Geckos could hold the key to next-gen lenses
May 12, 2009 There’s a lot more to the Gecko than a cute little acrobatic creature that has sticky feet and can walk up walls. The helmet gecko - a nocturnal lizard - is among a few living creatures that can see colors at night. The trick to this unique characteristic is a series of distinct concentric zones of different refractive powers, according to a recent study published by the Association for Research in Vision and Ophthalmology. The research team hopes these studies may provide insight into creating better cameras and contact lenses.
The nocturnal gecko's multi-focal optical system
Studies on the sticky feet of the Gecko have led to the development of a SpiderMan-like suit that one day may enable humans to scale walls. This amazing little creature may now hold the key to the development of better multi-focal lenses and cameras.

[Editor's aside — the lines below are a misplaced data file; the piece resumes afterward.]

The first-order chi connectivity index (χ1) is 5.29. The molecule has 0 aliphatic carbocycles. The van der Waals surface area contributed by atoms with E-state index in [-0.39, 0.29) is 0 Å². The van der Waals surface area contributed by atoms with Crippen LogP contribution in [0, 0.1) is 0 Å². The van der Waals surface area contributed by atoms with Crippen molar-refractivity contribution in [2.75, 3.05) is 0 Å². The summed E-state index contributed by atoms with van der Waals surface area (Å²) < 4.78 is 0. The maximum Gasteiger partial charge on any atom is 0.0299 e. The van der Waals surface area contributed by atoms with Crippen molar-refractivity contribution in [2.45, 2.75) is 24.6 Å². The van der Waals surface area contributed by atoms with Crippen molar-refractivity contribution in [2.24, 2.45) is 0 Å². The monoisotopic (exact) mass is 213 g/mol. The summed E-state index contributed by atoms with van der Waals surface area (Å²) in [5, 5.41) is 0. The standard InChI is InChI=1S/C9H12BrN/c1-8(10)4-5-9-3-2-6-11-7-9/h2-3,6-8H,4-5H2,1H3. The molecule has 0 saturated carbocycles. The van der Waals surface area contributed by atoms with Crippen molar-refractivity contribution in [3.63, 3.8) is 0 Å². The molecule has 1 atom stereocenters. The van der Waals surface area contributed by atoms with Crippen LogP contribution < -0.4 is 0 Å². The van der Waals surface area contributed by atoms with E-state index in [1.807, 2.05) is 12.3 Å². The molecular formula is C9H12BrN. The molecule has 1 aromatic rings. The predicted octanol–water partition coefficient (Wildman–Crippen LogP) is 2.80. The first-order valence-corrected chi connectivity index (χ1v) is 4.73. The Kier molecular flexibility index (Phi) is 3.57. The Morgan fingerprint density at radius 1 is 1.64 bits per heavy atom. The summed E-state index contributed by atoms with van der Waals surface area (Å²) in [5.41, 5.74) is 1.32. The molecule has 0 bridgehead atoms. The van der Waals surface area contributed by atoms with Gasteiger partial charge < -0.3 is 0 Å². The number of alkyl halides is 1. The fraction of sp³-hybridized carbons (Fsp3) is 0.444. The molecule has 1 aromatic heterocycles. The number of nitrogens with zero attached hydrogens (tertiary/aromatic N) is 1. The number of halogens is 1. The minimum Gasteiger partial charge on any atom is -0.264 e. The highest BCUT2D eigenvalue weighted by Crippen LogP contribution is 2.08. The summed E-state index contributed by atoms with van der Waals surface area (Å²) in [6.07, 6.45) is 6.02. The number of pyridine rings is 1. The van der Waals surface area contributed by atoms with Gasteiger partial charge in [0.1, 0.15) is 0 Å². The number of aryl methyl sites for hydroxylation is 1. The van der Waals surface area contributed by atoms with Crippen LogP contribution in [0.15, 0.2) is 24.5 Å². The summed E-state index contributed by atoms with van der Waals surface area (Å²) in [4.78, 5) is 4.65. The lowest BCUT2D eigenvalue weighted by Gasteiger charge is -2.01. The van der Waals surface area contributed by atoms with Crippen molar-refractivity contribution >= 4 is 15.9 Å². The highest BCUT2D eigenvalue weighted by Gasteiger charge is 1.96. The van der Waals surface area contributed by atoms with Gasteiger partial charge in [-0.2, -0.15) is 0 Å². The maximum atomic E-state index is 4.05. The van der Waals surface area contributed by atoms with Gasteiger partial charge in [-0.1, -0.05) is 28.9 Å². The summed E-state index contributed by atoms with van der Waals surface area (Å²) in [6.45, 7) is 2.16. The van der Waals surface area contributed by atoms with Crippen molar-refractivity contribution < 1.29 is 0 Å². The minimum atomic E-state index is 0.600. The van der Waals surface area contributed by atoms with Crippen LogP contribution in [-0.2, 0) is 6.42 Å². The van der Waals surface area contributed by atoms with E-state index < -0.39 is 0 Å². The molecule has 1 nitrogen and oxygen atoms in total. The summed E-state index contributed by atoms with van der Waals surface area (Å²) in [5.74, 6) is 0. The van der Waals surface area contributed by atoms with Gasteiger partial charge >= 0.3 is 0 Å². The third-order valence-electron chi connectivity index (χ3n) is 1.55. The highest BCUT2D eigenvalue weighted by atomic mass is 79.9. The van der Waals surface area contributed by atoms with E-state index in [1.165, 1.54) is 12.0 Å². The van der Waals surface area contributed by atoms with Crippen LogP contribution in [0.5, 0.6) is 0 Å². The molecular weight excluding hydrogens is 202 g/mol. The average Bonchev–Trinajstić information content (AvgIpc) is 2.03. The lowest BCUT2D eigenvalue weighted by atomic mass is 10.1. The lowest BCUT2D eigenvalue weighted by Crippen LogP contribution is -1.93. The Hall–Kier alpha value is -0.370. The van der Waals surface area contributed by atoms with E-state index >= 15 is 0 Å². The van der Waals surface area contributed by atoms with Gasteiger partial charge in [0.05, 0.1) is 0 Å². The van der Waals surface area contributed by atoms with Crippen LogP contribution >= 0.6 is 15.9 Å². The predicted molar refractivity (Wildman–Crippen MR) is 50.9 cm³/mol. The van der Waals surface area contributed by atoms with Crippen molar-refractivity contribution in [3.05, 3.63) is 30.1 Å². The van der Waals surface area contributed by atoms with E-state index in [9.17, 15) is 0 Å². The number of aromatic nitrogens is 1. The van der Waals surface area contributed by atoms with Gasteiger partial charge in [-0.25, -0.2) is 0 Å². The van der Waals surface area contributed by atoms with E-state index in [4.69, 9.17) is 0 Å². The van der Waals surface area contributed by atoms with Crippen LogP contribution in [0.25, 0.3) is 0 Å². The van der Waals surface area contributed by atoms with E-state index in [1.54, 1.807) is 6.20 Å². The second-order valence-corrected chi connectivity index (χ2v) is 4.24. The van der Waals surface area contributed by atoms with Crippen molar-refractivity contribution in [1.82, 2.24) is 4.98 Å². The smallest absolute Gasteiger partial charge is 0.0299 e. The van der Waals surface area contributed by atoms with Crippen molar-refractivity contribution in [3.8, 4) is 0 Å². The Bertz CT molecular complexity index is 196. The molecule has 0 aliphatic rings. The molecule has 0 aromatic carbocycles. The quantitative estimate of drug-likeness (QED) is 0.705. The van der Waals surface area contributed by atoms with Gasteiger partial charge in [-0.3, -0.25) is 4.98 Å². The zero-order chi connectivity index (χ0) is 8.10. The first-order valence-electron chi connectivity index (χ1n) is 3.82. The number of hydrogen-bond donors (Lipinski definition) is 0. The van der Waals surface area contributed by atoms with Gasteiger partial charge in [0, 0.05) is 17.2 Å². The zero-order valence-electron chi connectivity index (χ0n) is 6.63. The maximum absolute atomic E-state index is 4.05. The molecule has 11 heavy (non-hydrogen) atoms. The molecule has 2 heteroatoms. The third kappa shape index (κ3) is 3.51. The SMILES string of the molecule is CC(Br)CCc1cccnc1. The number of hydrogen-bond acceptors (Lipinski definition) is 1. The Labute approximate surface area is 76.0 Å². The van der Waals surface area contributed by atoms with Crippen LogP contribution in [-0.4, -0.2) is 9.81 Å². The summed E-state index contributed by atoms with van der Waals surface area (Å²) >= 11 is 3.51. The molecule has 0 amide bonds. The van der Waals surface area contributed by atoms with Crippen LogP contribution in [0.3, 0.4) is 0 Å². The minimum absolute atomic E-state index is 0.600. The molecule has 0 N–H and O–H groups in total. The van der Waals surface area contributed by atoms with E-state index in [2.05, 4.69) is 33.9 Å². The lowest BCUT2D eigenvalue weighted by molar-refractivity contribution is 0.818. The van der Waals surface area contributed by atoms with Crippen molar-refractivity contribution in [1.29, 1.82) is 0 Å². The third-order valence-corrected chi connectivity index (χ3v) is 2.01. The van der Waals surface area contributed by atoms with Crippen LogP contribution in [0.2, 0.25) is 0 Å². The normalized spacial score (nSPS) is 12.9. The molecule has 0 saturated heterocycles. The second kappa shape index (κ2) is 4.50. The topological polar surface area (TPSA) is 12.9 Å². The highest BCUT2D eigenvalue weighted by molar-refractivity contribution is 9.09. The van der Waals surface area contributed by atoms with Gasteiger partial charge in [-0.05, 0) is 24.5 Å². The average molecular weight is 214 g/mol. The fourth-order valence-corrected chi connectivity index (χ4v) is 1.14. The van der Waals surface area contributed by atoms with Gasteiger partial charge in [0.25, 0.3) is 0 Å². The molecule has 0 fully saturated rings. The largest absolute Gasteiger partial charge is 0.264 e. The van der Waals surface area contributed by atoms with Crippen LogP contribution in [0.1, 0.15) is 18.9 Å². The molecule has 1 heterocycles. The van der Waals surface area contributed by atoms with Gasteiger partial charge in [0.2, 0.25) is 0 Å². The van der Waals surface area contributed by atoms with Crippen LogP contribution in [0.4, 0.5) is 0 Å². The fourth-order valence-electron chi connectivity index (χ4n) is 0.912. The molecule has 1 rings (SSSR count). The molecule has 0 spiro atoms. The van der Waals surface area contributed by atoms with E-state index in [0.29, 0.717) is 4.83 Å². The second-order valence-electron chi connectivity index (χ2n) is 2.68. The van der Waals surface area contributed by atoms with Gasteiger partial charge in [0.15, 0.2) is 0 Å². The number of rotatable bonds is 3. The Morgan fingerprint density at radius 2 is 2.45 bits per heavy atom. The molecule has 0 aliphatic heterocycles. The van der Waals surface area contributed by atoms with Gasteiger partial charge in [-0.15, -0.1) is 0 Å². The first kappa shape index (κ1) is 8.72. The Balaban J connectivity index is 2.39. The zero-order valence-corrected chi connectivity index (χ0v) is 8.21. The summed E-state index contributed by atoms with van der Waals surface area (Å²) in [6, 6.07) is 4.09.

In a peer-reviewed study published online by the Association for Research in Vision and Ophthalmology, researchers calculated the nocturnal helmet gecko's cone vision was more than 350 times more sensitive than a human's at the human color vision threshold, principally because the gecko has a multi-focal optical system comprised of large cones. Lina Roth, the team project leader from the Department of Cell and Organism Biology at Lund University in Sweden, says that geckos and other lizards differ from most other vertebrates in that they have only cones in their retina. Having a multi-focal optical system is an advantage for the nocturnal geckos as light from different ranges of wavelengths can focus simultaneously on the retina.
In addition, the gecko's eyes also allow it to focus on objects at different distances, such that the multi-focal eye generates a sharp image for at least two different depths. Roth says that geckos that are active during the day are mono-focal and do not possess the distinct concentric zones of their nocturnal counterparts.
In the article, the scientists state that previous studies of animals with relatively large eyes, such as owls and cats, have included surgery and fixation of the head. As part of this study, however, Roth and her team have developed a new method, using a modification to the Hartmann-Shack wavefront sensor, to gather the optical data from live animals without causing a great deal of intrusion.